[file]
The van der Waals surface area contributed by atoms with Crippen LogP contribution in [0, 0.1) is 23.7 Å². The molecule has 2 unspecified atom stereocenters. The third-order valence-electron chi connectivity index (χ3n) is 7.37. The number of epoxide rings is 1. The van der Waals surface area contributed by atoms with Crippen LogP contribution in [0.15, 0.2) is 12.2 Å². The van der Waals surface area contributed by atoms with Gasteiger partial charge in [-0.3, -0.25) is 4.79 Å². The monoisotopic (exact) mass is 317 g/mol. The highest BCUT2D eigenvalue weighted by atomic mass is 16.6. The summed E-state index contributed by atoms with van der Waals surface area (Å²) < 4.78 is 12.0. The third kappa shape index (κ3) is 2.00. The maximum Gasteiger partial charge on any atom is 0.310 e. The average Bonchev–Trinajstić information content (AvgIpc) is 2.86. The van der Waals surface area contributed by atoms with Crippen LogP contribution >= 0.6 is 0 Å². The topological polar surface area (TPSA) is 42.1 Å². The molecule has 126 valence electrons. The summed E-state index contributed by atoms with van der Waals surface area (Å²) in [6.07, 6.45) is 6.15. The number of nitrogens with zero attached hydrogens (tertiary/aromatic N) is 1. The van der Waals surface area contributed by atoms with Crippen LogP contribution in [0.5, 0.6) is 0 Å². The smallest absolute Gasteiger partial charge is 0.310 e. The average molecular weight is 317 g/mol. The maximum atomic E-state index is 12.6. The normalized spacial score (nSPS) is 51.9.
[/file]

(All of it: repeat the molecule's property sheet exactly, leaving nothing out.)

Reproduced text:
The van der Waals surface area contributed by atoms with Crippen LogP contribution in [0, 0.1) is 23.7 Å². The molecule has 2 unspecified atom stereocenters. The third-order valence-electron chi connectivity index (χ3n) is 7.37. The number of epoxide rings is 1. The van der Waals surface area contributed by atoms with Crippen LogP contribution in [0.15, 0.2) is 12.2 Å². The van der Waals surface area contributed by atoms with Gasteiger partial charge in [-0.3, -0.25) is 4.79 Å². The monoisotopic (exact) mass is 317 g/mol. The highest BCUT2D eigenvalue weighted by atomic mass is 16.6. The summed E-state index contributed by atoms with van der Waals surface area (Å²) < 4.78 is 12.0. The third kappa shape index (κ3) is 2.00. The maximum Gasteiger partial charge on any atom is 0.310 e. The average Bonchev–Trinajstić information content (AvgIpc) is 2.86. The van der Waals surface area contributed by atoms with Crippen LogP contribution >= 0.6 is 0 Å². The topological polar surface area (TPSA) is 42.1 Å². The molecule has 126 valence electrons. The summed E-state index contributed by atoms with van der Waals surface area (Å²) in [6.07, 6.45) is 6.15. The number of nitrogens with zero attached hydrogens (tertiary/aromatic N) is 1. The van der Waals surface area contributed by atoms with Crippen LogP contribution in [0.5, 0.6) is 0 Å². The smallest absolute Gasteiger partial charge is 0.310 e. The average molecular weight is 317 g/mol. The maximum atomic E-state index is 12.6. The normalized spacial score (nSPS) is 51.9.